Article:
from Africa in Transition

Boko Haram Attacks a Nigerian International Airport

December 2, 2013

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According to incomplete reporting from Nigerian media, the jihadist insurgency Boko Haram carried out extensive attacks in Maiduguri in the early hours of December 2. This was the first such attack on a large city since the imposition of a state of emergency in May, 2013.

In 2007, Maiduguri was estimated to have a population of over one million; after four years of the Boko Haram insurgency, however, it is hard to know how many people live there today.

The media reports that there were attacks on an air force installation with the destruction of one airplane and possibly two helicopters, on the international airport, and various other sites, including a trailer park, military check points, and “residential and public buildings.” Some Nigerian media report that the operation involved three hundred Boko Haram members, others put the number higher.

There is no precision in the reports regarding casualty numbers. One witness said, “I saw five military operational vehicles conveying dead bodies to the hospital about 6am, the bodies were suspected to be security agents killed during the attack.” A spokesman for the Nigerian army said it had “successfully repelled” a Boko Haram attack on Maiduguri and “inflicted serious casualties.” There are also reports that more than a hundred Boko Haram were killed by military airstrikes.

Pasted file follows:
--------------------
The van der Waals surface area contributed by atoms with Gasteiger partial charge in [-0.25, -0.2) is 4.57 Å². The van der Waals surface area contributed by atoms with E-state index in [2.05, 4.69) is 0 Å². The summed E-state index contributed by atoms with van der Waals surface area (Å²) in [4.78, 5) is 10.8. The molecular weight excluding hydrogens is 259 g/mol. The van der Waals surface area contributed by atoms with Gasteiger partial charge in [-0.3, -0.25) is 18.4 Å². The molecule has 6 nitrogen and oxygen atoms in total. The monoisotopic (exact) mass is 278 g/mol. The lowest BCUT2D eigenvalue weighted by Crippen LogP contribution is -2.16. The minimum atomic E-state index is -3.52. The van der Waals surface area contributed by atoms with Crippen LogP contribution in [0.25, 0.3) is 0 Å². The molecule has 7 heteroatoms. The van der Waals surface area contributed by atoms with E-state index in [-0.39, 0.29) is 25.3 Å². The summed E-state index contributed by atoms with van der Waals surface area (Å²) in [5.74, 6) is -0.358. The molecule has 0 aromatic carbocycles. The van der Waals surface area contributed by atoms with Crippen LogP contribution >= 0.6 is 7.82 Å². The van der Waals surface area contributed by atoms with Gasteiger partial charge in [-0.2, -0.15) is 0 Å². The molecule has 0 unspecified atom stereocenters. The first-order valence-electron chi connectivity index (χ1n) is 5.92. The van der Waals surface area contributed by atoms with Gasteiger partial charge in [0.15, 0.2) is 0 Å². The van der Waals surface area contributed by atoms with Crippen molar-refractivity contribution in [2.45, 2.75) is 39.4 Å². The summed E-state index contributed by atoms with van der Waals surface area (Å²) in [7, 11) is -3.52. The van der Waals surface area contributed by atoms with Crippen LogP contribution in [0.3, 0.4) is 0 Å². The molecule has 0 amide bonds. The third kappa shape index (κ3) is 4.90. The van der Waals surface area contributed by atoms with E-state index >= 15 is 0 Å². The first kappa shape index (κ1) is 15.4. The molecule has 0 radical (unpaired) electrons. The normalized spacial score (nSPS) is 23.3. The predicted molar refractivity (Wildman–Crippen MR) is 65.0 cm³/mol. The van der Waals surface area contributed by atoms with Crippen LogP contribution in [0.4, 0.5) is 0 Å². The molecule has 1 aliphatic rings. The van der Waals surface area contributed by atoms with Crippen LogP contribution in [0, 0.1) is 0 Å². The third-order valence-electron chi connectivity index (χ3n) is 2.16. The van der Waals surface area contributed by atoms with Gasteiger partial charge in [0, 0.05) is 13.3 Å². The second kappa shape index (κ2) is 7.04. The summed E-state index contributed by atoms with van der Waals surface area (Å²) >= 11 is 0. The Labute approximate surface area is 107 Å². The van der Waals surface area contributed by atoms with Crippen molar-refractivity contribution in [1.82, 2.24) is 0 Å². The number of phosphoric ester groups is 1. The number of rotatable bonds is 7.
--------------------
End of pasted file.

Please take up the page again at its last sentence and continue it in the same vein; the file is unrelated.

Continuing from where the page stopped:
The Borno state government has in response to the attack, imposed a twenty-four hour curfew. Telephone networks in Maiduguri have already been shut down since the declaration of a state of emergency in May.

A few inferences from the incomplete reporting: Boko Haram launched a large operation, including an attack on the airport; there were likely significant casualties, though how many are military, civilian, or Boko Haram is not clear.

The operation also appears to have been a significant Boko Haram escalation. An attack on the international airport and the possible destruction of aircraft will be of particular concern to both the Nigerian and the international business community.

More on:

Sub-Saharan Africa

Nigeria

Terrorism and Counterterrorism

Defense and Security

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